by Jeff Colombini/chairman, Olive Oil Commission of California
In case you haven’t heard, last week a lawsuit was filed against Dr. Oz by the North American Olive Oil Association (NAOOA). The lawsuit centers around a May 12 episode of “The Dr. Oz Show” and claims that Dr. Oz violated libel laws when he stated that 80 percent of the extra virgin olive oil sold in supermarkets “isn’t the real deal” and “may even be fake.”
The NAOOA argues that Dr. Oz’s statements caused harm to its business and reputation and it is seeking damages and legal fees. Not surprisingly, “The Dr. Oz Show” plans to aggressively defend the story noting the subject of fraud in the olive oil industry has been covered by numerous other reputable news organizations, including “CBS News,” “60 Minutes,” The New York Times and Time magazine.
Our organization, the Olive Oil Commission of California (OOCC), has no intention of entering this debate with Dr. Oz and we have no doubt he will take the fight very seriously. Dr. Oz is correct in that he is not the first to address the issue of fraudulent marketing in the olive oil industry. In fact, concern about the credibility of olive oil quality is the very reason the OOCC was created.
The lawsuit may reinvigorate discussions and media coverage about the quality of olive oil sold in the U.S. marketplace. Perhaps this will provide a great opportunity to bring to light something that should be getting more attention. The fact is, there is a great deal being done around the world to improve olive oil quality and prevent fraud. The existence of the OOCC is proof of that—and we aren’t the only organization addressing the issue. But when we see media reports about olive oil fraud, they very seldom mention what’s being done to prevent it. In particular, we almost never see any reporting about the OOCC, which has now been in place for three years.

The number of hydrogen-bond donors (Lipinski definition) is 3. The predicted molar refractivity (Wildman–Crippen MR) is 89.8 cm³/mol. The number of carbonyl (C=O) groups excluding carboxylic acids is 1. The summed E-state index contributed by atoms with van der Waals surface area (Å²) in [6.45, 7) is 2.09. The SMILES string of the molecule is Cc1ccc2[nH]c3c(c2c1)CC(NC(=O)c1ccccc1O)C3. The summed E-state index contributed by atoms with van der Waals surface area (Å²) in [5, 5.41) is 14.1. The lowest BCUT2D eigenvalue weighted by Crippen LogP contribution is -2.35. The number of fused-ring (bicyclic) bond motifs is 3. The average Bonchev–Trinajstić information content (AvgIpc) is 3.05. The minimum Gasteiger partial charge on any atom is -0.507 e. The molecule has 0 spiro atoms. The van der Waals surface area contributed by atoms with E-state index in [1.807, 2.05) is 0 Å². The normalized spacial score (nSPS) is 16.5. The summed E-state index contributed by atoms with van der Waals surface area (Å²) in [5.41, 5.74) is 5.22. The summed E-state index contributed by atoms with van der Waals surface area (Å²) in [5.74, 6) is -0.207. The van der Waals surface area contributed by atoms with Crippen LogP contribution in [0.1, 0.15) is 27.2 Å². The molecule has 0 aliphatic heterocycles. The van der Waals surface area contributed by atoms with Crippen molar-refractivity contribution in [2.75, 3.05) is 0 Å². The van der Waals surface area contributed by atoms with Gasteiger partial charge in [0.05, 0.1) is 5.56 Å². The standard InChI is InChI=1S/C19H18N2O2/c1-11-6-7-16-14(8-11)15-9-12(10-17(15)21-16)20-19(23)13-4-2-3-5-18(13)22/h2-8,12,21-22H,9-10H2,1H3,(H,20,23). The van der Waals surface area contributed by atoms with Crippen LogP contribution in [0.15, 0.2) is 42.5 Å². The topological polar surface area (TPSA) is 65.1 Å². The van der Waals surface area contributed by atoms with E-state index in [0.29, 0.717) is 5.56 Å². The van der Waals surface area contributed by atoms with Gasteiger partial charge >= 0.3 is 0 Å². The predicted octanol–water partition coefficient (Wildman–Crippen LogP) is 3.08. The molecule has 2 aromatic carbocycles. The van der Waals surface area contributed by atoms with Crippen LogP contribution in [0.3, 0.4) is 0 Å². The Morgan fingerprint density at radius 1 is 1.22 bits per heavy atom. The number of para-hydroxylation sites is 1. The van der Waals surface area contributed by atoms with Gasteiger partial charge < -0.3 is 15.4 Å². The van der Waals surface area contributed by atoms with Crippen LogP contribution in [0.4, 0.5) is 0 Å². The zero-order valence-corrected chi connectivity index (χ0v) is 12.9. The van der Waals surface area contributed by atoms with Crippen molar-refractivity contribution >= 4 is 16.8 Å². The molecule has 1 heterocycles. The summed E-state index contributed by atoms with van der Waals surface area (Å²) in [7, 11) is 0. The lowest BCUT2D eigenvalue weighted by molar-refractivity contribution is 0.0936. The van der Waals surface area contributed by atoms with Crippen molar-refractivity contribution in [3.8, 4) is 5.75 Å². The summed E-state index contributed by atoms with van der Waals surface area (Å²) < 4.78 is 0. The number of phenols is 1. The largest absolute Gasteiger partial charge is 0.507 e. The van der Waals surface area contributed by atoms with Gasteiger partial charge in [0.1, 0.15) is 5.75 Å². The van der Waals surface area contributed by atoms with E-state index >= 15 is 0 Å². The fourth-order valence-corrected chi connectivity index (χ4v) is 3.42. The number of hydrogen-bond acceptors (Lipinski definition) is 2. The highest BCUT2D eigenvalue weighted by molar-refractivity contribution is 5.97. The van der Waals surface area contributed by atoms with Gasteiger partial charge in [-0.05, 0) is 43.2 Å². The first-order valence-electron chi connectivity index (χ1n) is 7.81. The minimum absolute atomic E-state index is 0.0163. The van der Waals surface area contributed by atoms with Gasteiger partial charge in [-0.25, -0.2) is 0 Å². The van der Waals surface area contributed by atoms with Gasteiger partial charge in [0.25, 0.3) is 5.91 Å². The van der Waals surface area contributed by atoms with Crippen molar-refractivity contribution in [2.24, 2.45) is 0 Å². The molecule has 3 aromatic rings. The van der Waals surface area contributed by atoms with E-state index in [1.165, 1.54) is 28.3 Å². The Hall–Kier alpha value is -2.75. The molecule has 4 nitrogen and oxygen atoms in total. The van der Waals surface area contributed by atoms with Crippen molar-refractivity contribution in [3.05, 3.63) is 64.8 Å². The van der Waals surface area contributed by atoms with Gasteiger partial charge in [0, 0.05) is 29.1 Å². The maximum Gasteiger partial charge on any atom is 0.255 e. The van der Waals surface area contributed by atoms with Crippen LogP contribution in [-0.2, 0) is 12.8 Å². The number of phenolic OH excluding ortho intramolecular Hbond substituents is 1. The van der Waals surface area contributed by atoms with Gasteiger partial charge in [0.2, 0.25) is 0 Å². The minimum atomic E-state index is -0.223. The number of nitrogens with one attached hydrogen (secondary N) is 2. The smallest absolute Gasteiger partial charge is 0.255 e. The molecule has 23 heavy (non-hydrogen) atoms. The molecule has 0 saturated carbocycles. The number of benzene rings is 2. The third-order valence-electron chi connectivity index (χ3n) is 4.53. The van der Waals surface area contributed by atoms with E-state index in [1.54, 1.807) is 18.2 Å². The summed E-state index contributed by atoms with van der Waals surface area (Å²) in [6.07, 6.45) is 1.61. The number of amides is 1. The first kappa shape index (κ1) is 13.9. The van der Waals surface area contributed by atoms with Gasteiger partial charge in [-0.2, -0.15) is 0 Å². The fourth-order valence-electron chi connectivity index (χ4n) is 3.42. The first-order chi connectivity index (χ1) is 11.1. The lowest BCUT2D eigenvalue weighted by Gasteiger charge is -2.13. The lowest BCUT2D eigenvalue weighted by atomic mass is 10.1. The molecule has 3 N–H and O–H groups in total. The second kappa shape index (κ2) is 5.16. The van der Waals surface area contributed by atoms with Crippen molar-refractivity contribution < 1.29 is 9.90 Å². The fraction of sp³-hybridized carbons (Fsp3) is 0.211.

California is a relatively small but rapidly growing player in the world olive oil scene. Through the research, monitoring and testing programs of the OOCC, we are gaining deeper knowledge of California olive oil. We owe so much to the research and experience of the rest of the olive oil world, and we hope to build on this research and experience to continue to improve the quality of olive oils produced here in California.
With the goal of verifying the quality of California olive oil, the OOCC was structured as a unique public-private partnership with government that is mandatory for all olive oil produced in the state. Under the OOCC program, olive oil producers in California who process more than 5,000 gallons annually are subject to the mandatory California Department of Food & Agriculture (CDFA) standard for olive oil, which is the most stringent standard in the U.S.
Under the OOCC’s mandatory program:
• A designated number of olive oil samples are collected by California Department of Food and Agriculture officials from every OOCC handler member.
• Samples are sent to an accredited third-party laboratory located in Australia for sensory and chemical analysis.
• Results of the third-party analysis are provided back to the producers.
• In addition to the government sampling program, producers are responsible for having all of their remaining olive oil lots tested by a private laboratory.
• The grade verified through the CDFA sampling program must be accurately reflected on product labels for California olive oil.
The overarching objective of the OOCC program is not to prove that California olive oil is better than any other olive oil. The goal is to provide consumers with an improved shopping experience by providing simple, accurate labeling. Ultimately, we want consumers to know that when they see any olive oil from California on their supermarket store shelves, they know it can be trusted.
Are we there yet? Is California olive oil perfect every time? Probably not—but as California olive oil producers, we believe this is the right approach. And we’re definitely learning a lot as we examine quality tests results from our individual products and implement new growing practices and systems to continually improve our quality.
Personally, I hope that if the lawsuit against Dr. Oz generates any increased media coverage about olive oil quality that it will include information on how the industry is working to fix the problems of the past. I also hope that my fellow California olive oil producers will take the opportunity to tell people about the OOCC. The OOCC website can serve as a tremendous resource for explaining more about the program and how it benefits producers and consumers. It would be good if more people knew about the OOCC.
In fact, I think I’ll send some information about the OOCC to Dr. Oz.